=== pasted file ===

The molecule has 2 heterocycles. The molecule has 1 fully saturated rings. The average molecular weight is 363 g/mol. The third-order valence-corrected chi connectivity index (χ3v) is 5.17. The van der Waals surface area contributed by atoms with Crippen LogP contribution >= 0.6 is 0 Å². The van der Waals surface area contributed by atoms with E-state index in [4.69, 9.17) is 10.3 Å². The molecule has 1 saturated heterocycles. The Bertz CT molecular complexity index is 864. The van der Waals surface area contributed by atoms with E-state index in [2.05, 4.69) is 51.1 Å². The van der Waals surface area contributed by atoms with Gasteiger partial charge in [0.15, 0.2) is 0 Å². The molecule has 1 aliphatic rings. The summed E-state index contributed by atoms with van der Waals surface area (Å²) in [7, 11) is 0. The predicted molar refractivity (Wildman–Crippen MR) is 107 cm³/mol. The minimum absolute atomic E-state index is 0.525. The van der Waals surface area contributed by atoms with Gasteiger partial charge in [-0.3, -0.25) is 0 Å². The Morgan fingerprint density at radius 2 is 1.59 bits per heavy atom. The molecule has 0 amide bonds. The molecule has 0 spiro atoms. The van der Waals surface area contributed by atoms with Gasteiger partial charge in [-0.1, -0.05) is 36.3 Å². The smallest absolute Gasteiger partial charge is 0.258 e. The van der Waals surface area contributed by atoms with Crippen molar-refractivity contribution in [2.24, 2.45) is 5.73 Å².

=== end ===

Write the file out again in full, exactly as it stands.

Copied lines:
The molecule has 2 heterocycles. The molecule has 1 fully saturated rings. The average molecular weight is 363 g/mol. The third-order valence-corrected chi connectivity index (χ3v) is 5.17. The van der Waals surface area contributed by atoms with Crippen LogP contribution >= 0.6 is 0 Å². The van der Waals surface area contributed by atoms with E-state index in [4.69, 9.17) is 10.3 Å². The molecule has 1 saturated heterocycles. The Bertz CT molecular complexity index is 864. The van der Waals surface area contributed by atoms with E-state index in [2.05, 4.69) is 51.1 Å². The van der Waals surface area contributed by atoms with Gasteiger partial charge in [0.15, 0.2) is 0 Å². The molecule has 1 aliphatic rings. The summed E-state index contributed by atoms with van der Waals surface area (Å²) in [7, 11) is 0. The predicted molar refractivity (Wildman–Crippen MR) is 107 cm³/mol. The minimum absolute atomic E-state index is 0.525. The van der Waals surface area contributed by atoms with Gasteiger partial charge in [-0.3, -0.25) is 0 Å². The Morgan fingerprint density at radius 2 is 1.59 bits per heavy atom. The molecule has 0 amide bonds. The molecule has 0 spiro atoms. The van der Waals surface area contributed by atoms with Gasteiger partial charge in [-0.1, -0.05) is 36.3 Å². The smallest absolute Gasteiger partial charge is 0.258 e. The van der Waals surface area contributed by atoms with Crippen molar-refractivity contribution in [2.24, 2.45) is 5.73 Å².